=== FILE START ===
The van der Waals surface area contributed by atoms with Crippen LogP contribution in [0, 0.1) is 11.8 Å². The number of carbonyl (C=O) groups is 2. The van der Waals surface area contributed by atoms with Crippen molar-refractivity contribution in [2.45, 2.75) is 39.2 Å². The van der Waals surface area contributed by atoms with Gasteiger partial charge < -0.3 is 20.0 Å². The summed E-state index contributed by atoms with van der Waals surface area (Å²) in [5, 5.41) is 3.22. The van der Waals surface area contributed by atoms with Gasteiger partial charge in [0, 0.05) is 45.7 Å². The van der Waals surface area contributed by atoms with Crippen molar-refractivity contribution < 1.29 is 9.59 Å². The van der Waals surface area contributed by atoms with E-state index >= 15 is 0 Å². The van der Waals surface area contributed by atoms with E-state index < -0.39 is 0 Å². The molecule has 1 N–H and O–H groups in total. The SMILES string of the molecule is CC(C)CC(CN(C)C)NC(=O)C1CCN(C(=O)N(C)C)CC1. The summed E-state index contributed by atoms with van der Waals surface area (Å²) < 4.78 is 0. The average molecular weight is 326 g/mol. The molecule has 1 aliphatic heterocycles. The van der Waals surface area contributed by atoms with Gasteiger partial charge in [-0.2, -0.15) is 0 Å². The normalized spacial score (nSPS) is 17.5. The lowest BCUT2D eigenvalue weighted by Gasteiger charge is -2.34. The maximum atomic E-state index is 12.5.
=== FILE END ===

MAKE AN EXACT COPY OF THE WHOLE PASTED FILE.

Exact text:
The van der Waals surface area contributed by atoms with Crippen LogP contribution in [0, 0.1) is 11.8 Å². The number of carbonyl (C=O) groups is 2. The van der Waals surface area contributed by atoms with Crippen molar-refractivity contribution in [2.45, 2.75) is 39.2 Å². The van der Waals surface area contributed by atoms with Gasteiger partial charge < -0.3 is 20.0 Å². The summed E-state index contributed by atoms with van der Waals surface area (Å²) in [5, 5.41) is 3.22. The van der Waals surface area contributed by atoms with Gasteiger partial charge in [0, 0.05) is 45.7 Å². The van der Waals surface area contributed by atoms with Crippen molar-refractivity contribution < 1.29 is 9.59 Å². The van der Waals surface area contributed by atoms with E-state index >= 15 is 0 Å². The van der Waals surface area contributed by atoms with E-state index < -0.39 is 0 Å². The molecule has 1 N–H and O–H groups in total. The SMILES string of the molecule is CC(C)CC(CN(C)C)NC(=O)C1CCN(C(=O)N(C)C)CC1. The summed E-state index contributed by atoms with van der Waals surface area (Å²) < 4.78 is 0. The average molecular weight is 326 g/mol. The molecule has 1 aliphatic heterocycles. The van der Waals surface area contributed by atoms with Gasteiger partial charge in [-0.2, -0.15) is 0 Å². The normalized spacial score (nSPS) is 17.5. The lowest BCUT2D eigenvalue weighted by Gasteiger charge is -2.34. The maximum atomic E-state index is 12.5.